Consider the following mass shooting scenarios: 1.) The Overland Park Jewish Community Center in Kansas, 2.) The Planned Parenthood Clinic in Colorado, 3.) The Emmanuel AME Church in South Carolina, 4.) The Inland Community Center in California and 5.)The Umpqua Community College in Oregon. In each of the 5 cases, multiple shots were fired with multiple fatalities. The identity of each shooter was not immediately known but authorities quickly made a determination and in some cases the perpetrator was captured and their backgrounds well established shortly afterward. The motive was not immediately clear in any of the cases but seemed obvious to most observers, especially to those who opine on television for a living.
Now let’s look a little closer. We will refer to the shooters as a singular “gunman” for argument’s sake and each shooting to be an “incident” or “engagement”.
A gunman at any Jewish center, regardless of ethnic background or religion, is going to be assumed to have anti-Semitic views. If the gunman is white, those views will be presumed to be neo-Nazi. The same is true with the incident at a Planned Parenthood. Any gunman will be presumed to have strong anti-abortion rights views and probably an evangelical or other Pentecostal Christian; possibly Roman Catholic. A white gunman opened fire at a predominately black church in the South. The logical conclusion is the motive is neo-Confederate, white-supremacist in nature. The incident at the Inland Community Center is presumed to be international terrorism because the gunman is Middle-Eastern in heritage and had made a trip to Saudi Arabia. The gunman in Oregon is reported to have had anti-religious or anti-government views in general but was also reported to have had long-term mental health issues. This makes it the only case where the justice system actually seemed to have a mass shooter with no discernible political, religious or ethnic axe to grind. Perhaps this was the only one of the 5 incidents listed above whom observers on the right quickly classify the perpetrator as “mentally ill”.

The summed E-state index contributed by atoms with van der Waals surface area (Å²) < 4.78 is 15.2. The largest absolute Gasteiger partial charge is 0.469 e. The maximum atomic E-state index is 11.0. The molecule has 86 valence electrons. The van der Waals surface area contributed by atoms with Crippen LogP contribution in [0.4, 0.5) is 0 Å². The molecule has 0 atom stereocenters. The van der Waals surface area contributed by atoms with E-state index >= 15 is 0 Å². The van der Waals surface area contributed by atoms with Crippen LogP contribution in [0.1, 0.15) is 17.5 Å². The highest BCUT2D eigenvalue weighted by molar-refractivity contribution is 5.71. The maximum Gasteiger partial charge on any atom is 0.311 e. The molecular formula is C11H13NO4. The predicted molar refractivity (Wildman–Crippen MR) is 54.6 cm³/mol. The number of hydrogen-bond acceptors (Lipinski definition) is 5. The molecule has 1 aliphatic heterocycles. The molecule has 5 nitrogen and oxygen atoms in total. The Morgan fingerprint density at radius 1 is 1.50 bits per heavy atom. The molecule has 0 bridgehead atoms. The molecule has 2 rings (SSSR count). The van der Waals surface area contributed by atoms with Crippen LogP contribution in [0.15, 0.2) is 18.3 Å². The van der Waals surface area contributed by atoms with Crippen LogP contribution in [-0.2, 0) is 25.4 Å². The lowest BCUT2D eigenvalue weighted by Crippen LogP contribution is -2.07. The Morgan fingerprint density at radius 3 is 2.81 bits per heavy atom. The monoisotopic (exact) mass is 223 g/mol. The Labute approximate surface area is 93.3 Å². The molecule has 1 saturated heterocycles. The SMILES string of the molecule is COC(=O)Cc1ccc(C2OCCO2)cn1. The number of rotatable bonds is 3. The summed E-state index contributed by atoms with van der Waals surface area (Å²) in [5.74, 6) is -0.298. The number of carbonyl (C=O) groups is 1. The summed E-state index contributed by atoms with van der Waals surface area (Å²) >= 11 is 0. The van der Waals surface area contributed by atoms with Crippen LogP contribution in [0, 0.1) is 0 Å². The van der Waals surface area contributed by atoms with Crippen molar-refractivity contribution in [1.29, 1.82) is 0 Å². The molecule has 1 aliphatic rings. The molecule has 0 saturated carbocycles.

Setting aside incidents that are obviously criminal, such as a bank robbery or a narcotics related firefight, most Americans feel the inclination to see any mass shooting as “terrorism”. The FBI defines “mass shooting” as one where 4 or more people have been shot in one incident. Terrorism by definition is the use of violence to intimidate or coerce a civilian population, and as such, try and effect changes in government policy. This presents us with an unsettling dilemma. Which, if any, of the incidents noted above, are “terrorism”, “hate crimes” or just “crime”? The answer is obvious. Who do you perceive the gunman to be? Your own ideology and worldview will shape how you view such incidents. You will be certain you know what really happened long before any hard facts arrive, long before the press conferences stop and the cable news talking heads fall silent.
Again, consider your perceptions if the following occurred:
What if the Overland Park Center incident was committed by an anti-religious gunman?
What if a Middle-Eastern man had engaged the Planned Parenthood in Colorado?
What if the gunman at the Emmanuel AME Church was black?
What if the Inland Community Center had been engaged by one gunman? Or multiple gunmen but all white?
What if the Community College in Oregon gunman had been devoutly and fervently religious but Jewish?
Suddenly, the line between what we define as “crime” and “terrorism” becomes blurred. Who is a completely sane yet dedicated fanatic and who is just “mentally ill” changes, does it not? What we want to see in huge red print on our online news feed or used as material for our particular political candidate is generally shaped not by facts, but by perceptions, which may turn out to be false and often do. We as Americans often like to say that someone is innocent until proven otherwise in a court of law. But we all know that is never the case in mass shootings. Definitions of who the gunman (or gunmen) are will always advance our pre-determined agenda. Events will be perceived in a way that suits our purposes for television and social media and will tend to prop up what we already know is going on.
Even if we actually have no idea.